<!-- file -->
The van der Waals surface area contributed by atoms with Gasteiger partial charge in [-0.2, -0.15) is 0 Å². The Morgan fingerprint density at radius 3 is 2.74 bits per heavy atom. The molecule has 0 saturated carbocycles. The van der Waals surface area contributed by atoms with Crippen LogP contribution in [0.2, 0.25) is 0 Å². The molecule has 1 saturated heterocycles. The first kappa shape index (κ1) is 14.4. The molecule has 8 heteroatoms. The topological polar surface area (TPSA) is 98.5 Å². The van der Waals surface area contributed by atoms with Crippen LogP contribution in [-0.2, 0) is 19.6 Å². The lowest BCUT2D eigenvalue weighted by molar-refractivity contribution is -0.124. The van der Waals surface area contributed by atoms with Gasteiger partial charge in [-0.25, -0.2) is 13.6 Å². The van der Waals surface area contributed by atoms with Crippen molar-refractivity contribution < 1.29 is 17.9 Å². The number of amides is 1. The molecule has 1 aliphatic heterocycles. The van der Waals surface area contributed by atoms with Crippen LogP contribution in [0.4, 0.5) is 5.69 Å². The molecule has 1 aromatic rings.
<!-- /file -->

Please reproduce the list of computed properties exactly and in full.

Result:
The van der Waals surface area contributed by atoms with Gasteiger partial charge in [-0.2, -0.15) is 0 Å². The Morgan fingerprint density at radius 3 is 2.74 bits per heavy atom. The molecule has 0 saturated carbocycles. The van der Waals surface area contributed by atoms with Crippen LogP contribution in [0.2, 0.25) is 0 Å². The molecule has 1 saturated heterocycles. The first kappa shape index (κ1) is 14.4. The molecule has 8 heteroatoms. The topological polar surface area (TPSA) is 98.5 Å². The van der Waals surface area contributed by atoms with Crippen LogP contribution in [-0.2, 0) is 19.6 Å². The lowest BCUT2D eigenvalue weighted by molar-refractivity contribution is -0.124. The van der Waals surface area contributed by atoms with Gasteiger partial charge in [-0.25, -0.2) is 13.6 Å². The van der Waals surface area contributed by atoms with Crippen molar-refractivity contribution < 1.29 is 17.9 Å². The number of amides is 1. The molecule has 1 aliphatic heterocycles. The van der Waals surface area contributed by atoms with Crippen LogP contribution in [0.4, 0.5) is 5.69 Å². The molecule has 1 aromatic rings.